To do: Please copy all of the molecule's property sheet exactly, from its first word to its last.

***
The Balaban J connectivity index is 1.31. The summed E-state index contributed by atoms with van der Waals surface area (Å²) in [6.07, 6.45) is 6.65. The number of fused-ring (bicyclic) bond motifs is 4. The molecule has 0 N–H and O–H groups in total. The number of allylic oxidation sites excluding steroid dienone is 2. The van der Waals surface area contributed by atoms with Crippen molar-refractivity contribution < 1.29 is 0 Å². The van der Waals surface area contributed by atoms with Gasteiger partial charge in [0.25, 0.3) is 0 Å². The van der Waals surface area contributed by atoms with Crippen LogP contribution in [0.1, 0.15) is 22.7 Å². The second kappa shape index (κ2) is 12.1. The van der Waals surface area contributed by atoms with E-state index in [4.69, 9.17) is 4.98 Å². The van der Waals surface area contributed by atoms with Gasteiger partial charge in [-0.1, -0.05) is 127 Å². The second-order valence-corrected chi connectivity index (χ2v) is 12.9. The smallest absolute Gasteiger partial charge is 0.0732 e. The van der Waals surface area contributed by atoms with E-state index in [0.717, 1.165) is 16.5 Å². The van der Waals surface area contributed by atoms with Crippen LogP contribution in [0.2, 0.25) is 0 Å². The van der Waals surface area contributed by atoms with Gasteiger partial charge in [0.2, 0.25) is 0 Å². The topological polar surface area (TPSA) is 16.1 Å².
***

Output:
The Balaban J connectivity index is 1.31. The summed E-state index contributed by atoms with van der Waals surface area (Å²) in [6.07, 6.45) is 6.65. The number of fused-ring (bicyclic) bond motifs is 4. The molecule has 0 N–H and O–H groups in total. The number of allylic oxidation sites excluding steroid dienone is 2. The van der Waals surface area contributed by atoms with Crippen molar-refractivity contribution < 1.29 is 0 Å². The van der Waals surface area contributed by atoms with Gasteiger partial charge in [0.25, 0.3) is 0 Å². The van der Waals surface area contributed by atoms with Crippen LogP contribution in [0.1, 0.15) is 22.7 Å². The second kappa shape index (κ2) is 12.1. The van der Waals surface area contributed by atoms with E-state index in [4.69, 9.17) is 4.98 Å². The van der Waals surface area contributed by atoms with Gasteiger partial charge in [-0.1, -0.05) is 127 Å². The second-order valence-corrected chi connectivity index (χ2v) is 12.9. The smallest absolute Gasteiger partial charge is 0.0732 e. The van der Waals surface area contributed by atoms with E-state index in [0.717, 1.165) is 16.5 Å². The van der Waals surface area contributed by atoms with Crippen LogP contribution in [0.2, 0.25) is 0 Å². The van der Waals surface area contributed by atoms with Gasteiger partial charge in [0.2, 0.25) is 0 Å². The topological polar surface area (TPSA) is 16.1 Å².